I live in a large apartment complex in a middle-class neighborhood, approximately halfway between the institute and the downtown so it's neither expensive or time-consuming to get to work or go out. A bus that goes to lots of interesting places downtown runs right by the entrance to the apartment complex. There are lots of little restaurants and a sort of farmer's market mall right next door where I can get fresh produce, fresh meat, take-away foods and also firecrackers, should I get the urge to set off a loud cacophony of whistles and bangs. This is done regularly in my neighbouhood when someone opens a store or gets married.
However, my landlord (the designated villain of this blog) is a skinflint who provided me with one doll-sized second-hand kitchen cabinet, one ancient gas burner, one old fridge, and the most butt-numbing, back-wrenching sofa I've ever encountered. It is pretty much impossible to sit on and right now it's just being used as another horizontal surface -- that is, a place to empty out my purse and briefcase on. I don't think this is just a cultural difference, like the mattress. The Chinese like a firm mattress. I had to add a little foam mattress on top of the brand new mattress they gave me, to be able to sleep on it. But the sofa is evil.
The apartment is a cold-water apartment on the third floor of a seven-storey apartment building that has no elevators. When I say it that way, it sounds like I am complaining but for the most part I am content to live as the people around me live. Plus, I've seen a lot of old movies and lots of romantic couples lived in cold water walk-ups. The average Chinese person does not get an elevator to whisk him upstairs and he doesn't have a clothes dryer for his clothes. City apartment-dwellers use their balconies, whether open or enclosed, to hang their clothes to dry. The washing machine is a cute little semi-manual thing, with one tub for washing and another tub for spinning.
When I need another big bottle of water for drinking and cooking, I phone the water delivery company and a young man bolts up the stairs with a bottle of water on his shoulder. Only 9 yuan. Other things like groceries I bring up myself, so I only buy as much as I can carry myself.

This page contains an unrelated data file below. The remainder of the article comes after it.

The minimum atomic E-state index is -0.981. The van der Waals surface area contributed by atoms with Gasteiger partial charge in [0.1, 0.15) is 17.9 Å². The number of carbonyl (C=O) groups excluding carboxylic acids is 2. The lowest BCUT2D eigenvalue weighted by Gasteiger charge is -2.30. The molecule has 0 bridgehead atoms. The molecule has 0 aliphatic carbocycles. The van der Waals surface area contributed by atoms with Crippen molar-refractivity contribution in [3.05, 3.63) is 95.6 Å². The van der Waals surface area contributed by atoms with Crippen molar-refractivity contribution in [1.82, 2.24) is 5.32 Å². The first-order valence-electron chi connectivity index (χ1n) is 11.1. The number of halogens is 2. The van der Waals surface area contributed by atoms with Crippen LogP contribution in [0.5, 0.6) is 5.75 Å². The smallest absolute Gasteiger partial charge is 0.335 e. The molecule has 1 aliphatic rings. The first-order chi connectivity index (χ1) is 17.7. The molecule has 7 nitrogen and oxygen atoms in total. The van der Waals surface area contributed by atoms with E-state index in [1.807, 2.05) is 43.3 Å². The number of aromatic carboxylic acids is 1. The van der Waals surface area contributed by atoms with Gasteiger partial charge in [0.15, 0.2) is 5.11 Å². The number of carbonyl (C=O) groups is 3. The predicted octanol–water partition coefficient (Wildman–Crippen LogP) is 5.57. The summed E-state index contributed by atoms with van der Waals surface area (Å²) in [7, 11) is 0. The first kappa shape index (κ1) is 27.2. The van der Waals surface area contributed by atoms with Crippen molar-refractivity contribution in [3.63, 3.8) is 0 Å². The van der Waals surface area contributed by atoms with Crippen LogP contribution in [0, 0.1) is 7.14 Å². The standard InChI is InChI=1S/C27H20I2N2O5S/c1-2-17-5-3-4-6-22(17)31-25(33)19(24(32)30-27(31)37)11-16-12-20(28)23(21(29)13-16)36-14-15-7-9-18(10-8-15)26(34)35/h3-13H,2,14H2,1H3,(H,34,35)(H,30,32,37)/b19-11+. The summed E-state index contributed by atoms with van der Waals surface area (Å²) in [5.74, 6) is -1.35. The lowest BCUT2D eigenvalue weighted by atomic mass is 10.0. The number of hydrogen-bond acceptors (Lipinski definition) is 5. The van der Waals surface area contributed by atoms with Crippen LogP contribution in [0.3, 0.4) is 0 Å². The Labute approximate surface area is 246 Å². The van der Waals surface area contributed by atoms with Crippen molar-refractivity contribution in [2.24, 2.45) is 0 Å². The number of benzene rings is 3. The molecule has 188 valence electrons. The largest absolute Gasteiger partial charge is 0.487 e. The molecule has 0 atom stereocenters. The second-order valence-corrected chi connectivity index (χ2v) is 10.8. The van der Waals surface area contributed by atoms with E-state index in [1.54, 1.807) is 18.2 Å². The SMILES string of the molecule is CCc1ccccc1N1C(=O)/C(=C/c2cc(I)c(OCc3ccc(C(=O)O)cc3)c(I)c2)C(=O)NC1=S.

For hot water, I heat water on the stove, or in the electric kettle I just bought, or the water heater mounted on the wall in the bathroom. The shower head is gravity fed, which means there is no invigorating blast of water. I probably use less water than I would at home, so I can think of it as being environmentally virtuous. There is no separate shower stall -- the bathroom is lined with ceramic tiles and there's a drain on the floor.
I told the person in charge of getting me settled at the institute where I work that the toilet was not seated. It is a western style toilet, not a squat toilet, but it's just sitting on the floor, it's not secured to the floor with a wax o-ring and bolts. And furthermore, it didn't have a seat. No lid, no seat. The landlord himself, in business attire, came to deal with the problem.
He mixed up a pail of grout and slapped it around the bottom of the toilet. This of course did not work and since the grout got wet whenever I shower, I had dirty little bits of grout everywhere for weeks until I bought a putty knife and scraped away the last bits of it.
The landlord (dvotb) refused to provide a toilet seat since I had not made this request clearly enough. He also refused to replace the extremely second hand, acquired from a junkyard, stained bathroom sink which wiggles whenever you even lightly rest your hand on it. And there is no mirror in the bathroom. And I'm not allowed to stick anything to the walls.
And I think with a little more furniture, and some stuff stuck to the walls, it will be very nice.
*You don't come all the way to China and expect things to be exactly like home.